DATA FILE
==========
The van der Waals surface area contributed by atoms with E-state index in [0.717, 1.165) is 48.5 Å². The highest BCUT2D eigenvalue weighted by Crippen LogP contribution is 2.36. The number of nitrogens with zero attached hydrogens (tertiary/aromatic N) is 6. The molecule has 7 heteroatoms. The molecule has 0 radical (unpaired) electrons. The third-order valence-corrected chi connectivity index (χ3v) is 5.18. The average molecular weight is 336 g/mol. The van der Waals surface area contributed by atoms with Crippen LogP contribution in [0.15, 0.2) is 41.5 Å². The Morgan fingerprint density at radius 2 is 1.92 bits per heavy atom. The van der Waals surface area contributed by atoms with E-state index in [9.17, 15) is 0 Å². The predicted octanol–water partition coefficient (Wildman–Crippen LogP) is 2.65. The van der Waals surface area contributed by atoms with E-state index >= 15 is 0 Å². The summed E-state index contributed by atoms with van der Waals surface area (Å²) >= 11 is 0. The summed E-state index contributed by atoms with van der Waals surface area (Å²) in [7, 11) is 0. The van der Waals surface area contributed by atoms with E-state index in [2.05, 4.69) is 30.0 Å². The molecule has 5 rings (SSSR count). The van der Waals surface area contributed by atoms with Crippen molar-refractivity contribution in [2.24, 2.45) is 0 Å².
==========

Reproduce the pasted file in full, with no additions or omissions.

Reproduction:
The van der Waals surface area contributed by atoms with E-state index in [0.717, 1.165) is 48.5 Å². The highest BCUT2D eigenvalue weighted by Crippen LogP contribution is 2.36. The number of nitrogens with zero attached hydrogens (tertiary/aromatic N) is 6. The molecule has 7 heteroatoms. The molecule has 0 radical (unpaired) electrons. The third-order valence-corrected chi connectivity index (χ3v) is 5.18. The average molecular weight is 336 g/mol. The van der Waals surface area contributed by atoms with Crippen LogP contribution in [0.15, 0.2) is 41.5 Å². The Morgan fingerprint density at radius 2 is 1.92 bits per heavy atom. The van der Waals surface area contributed by atoms with E-state index in [9.17, 15) is 0 Å². The predicted octanol–water partition coefficient (Wildman–Crippen LogP) is 2.65. The van der Waals surface area contributed by atoms with E-state index >= 15 is 0 Å². The summed E-state index contributed by atoms with van der Waals surface area (Å²) >= 11 is 0. The summed E-state index contributed by atoms with van der Waals surface area (Å²) in [7, 11) is 0. The van der Waals surface area contributed by atoms with E-state index in [2.05, 4.69) is 30.0 Å². The molecule has 5 rings (SSSR count). The van der Waals surface area contributed by atoms with Crippen molar-refractivity contribution in [2.24, 2.45) is 0 Å².